By Beatriz Marie D. Cruz, Reporter
HUMAN rights defenders on Thursday scored Philippine President Ferdinand R. Marcos, Jr.’s alleged silence on rights violations under his rule, as the country commemorated the 51st anniversary of martial law that his father and namesake decreed.
“President Marcos has not decisively acted on human rights violations under his watch,” Karl Patrick Suyat, co-founder of research group Project Gunita, said in a Facebook Messenger chat.
“He maintains a Marcosian doublespeak wherein he says one thing in front of an audience, like his balderdash about an improving human rights situation under his regime but does its exact opposite when he’s not on the spotlight,” he added.
He said the military’s alleged kidnapping of two environmental activists “herald a worsening human rights crisis under the second Marcos regime — very much similar with what his father’s martial law had conjured.”
Presidential Communications Office chief Cheloy Velicaria-Garafil did not immediately reply to a Viber message seeking comment.
The late dictator Ferdinand E. Marcos, Sr. on Sept. 23, 1972 announced on national television that he had placed the country under martial law, citing an alleged communist threat. Proclamation 1081, which was dated two days earlier, abolished Congress and allowed him to consolidate power by extending his tenure beyond the two presidential terms allowed by the 1935 Constitution.
More than 70,000 people were jailed, about 34,000 were tortured and more than 3,000 people died under martial rule, according to Amnesty International.
“It would appear that President Marcos Jr. refuses to acknowledge the very huge elephant in the room — the avarice-tainted and repression-filled years of his father’s misrule that he and his family continue to deny and refuse to atone for,” Albay Rep. Edcel C. Lagman said in a statement.
At least 342 drug-related killings happened under Mr. Marcos’ first year as president, according to the Dahas project under the University of the Philippines Third World Studies Center.
Mr. Marcos has also rejected an investigation by the International Criminal Court of former President Rodrigo R. Duterte’s deadly drug war that killed thousands.
Human rights group Karapatan said the country is “facing the same forms of repression with the enforcement of the counter-terrorism laws that are essentially martial law instruments.”
‘IGNOMINY OF THE PAST’
“Several political activists and human rights defenders have already been unjustly and arbitrarily labeled as terrorists, criminally charged and their personal and organizations’ assets and properties subjected to civil forfeiture proceedings,” it said in a statement.
The Movement Against Tyranny said intelligence funds of the Office of the President and Office of the Vice President should have been allocated to programs on education, health, housing and agriculture. Their budgets breezed through the House committee on appropriations without questions.
“The dynastic Marcos-Duterte duo presides today over our people’s increasing impoverishment even as they wallow in hundreds of millions of confidential funds,” it said in a statement.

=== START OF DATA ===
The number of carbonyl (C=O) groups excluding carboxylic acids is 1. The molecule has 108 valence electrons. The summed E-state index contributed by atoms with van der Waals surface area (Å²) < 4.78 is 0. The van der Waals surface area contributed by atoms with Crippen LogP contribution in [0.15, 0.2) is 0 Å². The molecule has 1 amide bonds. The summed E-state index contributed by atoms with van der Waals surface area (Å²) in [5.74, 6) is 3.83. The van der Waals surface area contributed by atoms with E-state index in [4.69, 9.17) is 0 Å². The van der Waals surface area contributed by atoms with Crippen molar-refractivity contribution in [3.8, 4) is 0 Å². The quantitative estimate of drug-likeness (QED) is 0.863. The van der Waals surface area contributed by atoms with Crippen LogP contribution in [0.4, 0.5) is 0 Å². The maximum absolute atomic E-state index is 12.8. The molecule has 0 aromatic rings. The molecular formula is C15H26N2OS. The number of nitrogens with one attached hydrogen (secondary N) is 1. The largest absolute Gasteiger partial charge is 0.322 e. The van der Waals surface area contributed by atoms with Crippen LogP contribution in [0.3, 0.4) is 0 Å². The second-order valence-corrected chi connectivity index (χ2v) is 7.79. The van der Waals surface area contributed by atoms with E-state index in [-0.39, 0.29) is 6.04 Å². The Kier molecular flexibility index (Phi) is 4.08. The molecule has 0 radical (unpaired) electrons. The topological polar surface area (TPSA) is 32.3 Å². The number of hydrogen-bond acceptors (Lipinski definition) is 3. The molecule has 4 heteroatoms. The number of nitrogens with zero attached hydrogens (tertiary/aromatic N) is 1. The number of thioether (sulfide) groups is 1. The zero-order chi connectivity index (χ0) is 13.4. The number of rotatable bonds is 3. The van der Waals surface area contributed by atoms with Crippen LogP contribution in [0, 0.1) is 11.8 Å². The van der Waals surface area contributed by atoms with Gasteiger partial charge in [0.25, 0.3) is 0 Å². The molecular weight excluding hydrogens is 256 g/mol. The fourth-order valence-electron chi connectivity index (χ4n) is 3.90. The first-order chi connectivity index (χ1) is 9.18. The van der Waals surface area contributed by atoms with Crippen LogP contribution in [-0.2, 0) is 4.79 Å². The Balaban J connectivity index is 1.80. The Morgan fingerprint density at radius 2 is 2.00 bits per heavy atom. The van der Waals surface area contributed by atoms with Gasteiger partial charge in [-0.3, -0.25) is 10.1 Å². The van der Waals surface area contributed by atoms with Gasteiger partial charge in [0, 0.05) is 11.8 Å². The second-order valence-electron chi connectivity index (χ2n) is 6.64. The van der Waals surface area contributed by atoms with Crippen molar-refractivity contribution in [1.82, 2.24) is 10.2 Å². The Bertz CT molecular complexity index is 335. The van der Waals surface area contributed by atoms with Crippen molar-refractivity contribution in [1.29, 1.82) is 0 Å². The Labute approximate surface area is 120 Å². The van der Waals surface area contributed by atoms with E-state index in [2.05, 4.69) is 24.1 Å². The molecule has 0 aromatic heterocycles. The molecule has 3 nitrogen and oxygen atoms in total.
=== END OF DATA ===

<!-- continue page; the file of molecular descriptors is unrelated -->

Mr. Marcos and Vice-President Sara Duterte-Carpio were part of the Uniteam duo that won the 2022 elections by a landslide.
Under the late dictator’s rule almost half of the population or at least 27 million Filipinos lived under extreme poverty, according to research think tank IBON Foundation. He was toppled by a popular street uprising in February 1986.
The Campaign Against the Return of the Marcoses and Martial Law (CARMMA) said the return of the Marcos clan to political power seeks to erase their family’s legacy in Philippine history.
“What we are witnessing now with the return of the Marcoses to political power is the comeback of their nefarious and brazen schemes to distort history, to whitewash their family’s crimes against the Filipino people, and to legitimize their family’s bloody legacy of anti-people, undemocratic and tyrannical rule,” it said in a separate statement.
During the House of Representatives’ debates on the 2024 budget on Wednesday, Mr. Lagman complained about the absence of funding for the creation of a Martial Law Museum as mandated by law.
“This memorial museum will constantly remind Filipinos of the atrocities of the Marcos, Sr. martial law regime and the heroism of its victims and survivors,” said Mr. Lagman, whose brother Hermon disappeared during the Marcos regime.
The National Historical Commission of the Philippines also suffered an P85-million budget cut for next year to P250 million.
“We cannot move forward together without looking back,” Mr. Lagman said. “The ignominy of the past will forever haunt the present if we attempt to consign to oblivion the inordinate transgressions and flagrant misrule of martial law.”
Ferdinand Marcos stole as much as $10 billion (P569 billion) from the Filipino people, according to government estimates, earning him a Guinness World Record for the “greatest robbery of a government.”
The Presidential Commission on Good Government, created in 1987 to recover ill-gotten wealth of the family and their cronies, has recovered at least P171 billion.